Now in his 95th year, James Lovelock has been hailed as “the man who conceived the first wholly new way of looking at life on earth since Charles Darwin” (Independent) and “the most profound scientific thinker of our time” (Literary Review).
A Rough Ride to the Future introduces two new Lovelockian ideas. The first is that three hundred years ago, when Thomas Newcomen invented the steam engine, he was unknowingly beginning what Lovelock calls “accelerated evolution,” a process that is bringing about change on our planet roughly a million times faster than Darwinian evolution. The second is that as part of this process, humanity has the capacity to become the intelligent part of Gaia, the self-regulating earth system whose discovery Lovelock first announced nearly fifty years ago.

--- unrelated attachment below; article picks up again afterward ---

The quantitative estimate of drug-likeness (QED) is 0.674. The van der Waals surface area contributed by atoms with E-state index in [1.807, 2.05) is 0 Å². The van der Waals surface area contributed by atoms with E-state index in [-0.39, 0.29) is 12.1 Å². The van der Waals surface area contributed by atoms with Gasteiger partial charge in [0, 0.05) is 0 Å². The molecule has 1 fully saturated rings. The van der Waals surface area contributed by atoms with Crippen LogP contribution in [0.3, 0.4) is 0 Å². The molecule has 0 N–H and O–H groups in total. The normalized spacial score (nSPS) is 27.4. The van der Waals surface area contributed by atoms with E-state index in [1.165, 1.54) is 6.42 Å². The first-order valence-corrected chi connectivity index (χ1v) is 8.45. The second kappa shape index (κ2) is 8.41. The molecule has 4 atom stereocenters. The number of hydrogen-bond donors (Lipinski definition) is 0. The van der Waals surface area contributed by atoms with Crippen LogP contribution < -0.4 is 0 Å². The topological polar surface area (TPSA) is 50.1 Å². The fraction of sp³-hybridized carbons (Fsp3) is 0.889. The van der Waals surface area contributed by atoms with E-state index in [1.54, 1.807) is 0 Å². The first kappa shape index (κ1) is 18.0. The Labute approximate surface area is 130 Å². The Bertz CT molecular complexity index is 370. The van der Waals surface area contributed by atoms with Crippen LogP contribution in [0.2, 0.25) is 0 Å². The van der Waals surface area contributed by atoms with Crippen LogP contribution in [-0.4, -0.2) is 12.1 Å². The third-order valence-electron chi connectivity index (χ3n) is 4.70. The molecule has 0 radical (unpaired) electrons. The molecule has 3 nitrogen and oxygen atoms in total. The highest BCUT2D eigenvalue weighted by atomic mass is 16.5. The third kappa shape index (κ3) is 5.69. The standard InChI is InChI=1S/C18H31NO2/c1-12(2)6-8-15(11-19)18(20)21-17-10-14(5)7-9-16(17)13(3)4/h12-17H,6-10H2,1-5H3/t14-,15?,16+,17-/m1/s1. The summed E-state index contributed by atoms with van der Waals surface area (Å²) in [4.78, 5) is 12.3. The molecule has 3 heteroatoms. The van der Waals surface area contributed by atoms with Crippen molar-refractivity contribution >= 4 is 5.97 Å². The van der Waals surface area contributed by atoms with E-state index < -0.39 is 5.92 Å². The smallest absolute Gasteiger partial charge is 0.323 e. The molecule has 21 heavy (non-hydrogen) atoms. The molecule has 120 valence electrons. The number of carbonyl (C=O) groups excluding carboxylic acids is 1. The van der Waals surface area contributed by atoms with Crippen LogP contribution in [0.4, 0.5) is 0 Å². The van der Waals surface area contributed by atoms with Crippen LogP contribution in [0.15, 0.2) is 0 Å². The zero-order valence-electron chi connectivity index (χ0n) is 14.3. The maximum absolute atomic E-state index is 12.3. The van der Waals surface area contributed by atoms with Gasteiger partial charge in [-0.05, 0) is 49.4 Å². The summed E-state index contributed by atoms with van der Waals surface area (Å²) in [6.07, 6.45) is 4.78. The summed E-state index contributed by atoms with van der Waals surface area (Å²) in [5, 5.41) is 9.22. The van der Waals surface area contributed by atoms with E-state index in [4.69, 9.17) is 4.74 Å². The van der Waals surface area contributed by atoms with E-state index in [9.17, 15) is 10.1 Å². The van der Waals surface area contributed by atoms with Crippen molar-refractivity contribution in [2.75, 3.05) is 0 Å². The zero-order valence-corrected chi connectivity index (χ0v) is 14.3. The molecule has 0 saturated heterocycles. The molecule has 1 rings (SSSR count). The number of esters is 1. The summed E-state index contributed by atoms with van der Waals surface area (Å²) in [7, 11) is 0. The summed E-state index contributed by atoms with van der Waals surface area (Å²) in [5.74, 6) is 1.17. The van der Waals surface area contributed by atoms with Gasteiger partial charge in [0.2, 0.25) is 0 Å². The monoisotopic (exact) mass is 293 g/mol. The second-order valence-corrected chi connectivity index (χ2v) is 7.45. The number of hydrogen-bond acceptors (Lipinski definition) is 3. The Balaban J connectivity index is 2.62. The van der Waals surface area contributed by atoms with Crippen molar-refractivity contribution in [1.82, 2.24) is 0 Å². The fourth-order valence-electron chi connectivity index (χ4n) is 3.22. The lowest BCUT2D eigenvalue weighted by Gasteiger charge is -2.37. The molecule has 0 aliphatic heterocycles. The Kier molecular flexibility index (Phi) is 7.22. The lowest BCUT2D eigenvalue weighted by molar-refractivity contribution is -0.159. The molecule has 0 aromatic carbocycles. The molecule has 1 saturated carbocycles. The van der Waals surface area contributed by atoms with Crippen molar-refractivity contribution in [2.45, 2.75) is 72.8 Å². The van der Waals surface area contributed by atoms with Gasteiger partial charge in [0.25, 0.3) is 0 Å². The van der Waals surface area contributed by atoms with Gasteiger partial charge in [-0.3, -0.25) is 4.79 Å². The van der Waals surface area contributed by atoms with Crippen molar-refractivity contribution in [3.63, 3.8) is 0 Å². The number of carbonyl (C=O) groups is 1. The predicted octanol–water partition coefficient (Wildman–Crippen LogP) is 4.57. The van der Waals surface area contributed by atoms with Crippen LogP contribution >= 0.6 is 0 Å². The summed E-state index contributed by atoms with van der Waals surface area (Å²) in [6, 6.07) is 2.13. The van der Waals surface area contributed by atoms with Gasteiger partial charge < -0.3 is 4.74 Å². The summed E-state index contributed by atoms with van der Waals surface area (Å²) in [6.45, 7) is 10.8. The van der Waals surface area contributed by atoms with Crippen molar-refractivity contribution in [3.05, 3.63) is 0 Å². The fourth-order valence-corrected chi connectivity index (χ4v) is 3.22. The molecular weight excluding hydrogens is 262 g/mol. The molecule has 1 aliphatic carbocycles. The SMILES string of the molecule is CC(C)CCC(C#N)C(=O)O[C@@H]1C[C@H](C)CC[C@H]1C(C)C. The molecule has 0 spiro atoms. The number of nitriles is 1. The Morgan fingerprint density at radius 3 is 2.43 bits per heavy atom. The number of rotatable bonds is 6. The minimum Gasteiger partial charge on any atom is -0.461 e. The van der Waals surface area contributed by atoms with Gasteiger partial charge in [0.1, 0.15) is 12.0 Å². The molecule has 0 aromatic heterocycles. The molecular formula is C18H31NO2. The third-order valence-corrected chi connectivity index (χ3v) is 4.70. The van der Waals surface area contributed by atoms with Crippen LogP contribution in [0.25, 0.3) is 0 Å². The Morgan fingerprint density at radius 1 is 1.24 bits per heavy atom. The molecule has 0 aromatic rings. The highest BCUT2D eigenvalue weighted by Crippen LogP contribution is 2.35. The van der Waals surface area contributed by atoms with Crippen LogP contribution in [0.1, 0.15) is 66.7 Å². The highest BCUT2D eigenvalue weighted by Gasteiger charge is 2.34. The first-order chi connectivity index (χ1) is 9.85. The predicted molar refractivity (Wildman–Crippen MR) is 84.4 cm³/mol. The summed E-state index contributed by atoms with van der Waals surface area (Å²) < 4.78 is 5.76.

A Rough Ride to the Future is also an intellectual autobiography, in which Lovelock reflects on his life as a lone scientist, and asks―eloquently―whether his career trajectory is possible in an age of increased bureaucratization.
We are now changing the atmosphere again, and Lovelock argues that there is little that can be done about this. But instead of feeling guilty, we should recognize what is happening, prepare for change, and ensure that we survive as a species so we can contribute to―perhaps even guide―the next evolution of Gaia. The road will be rough, but if we are smart enough, life will continue on earth in some form far into the future.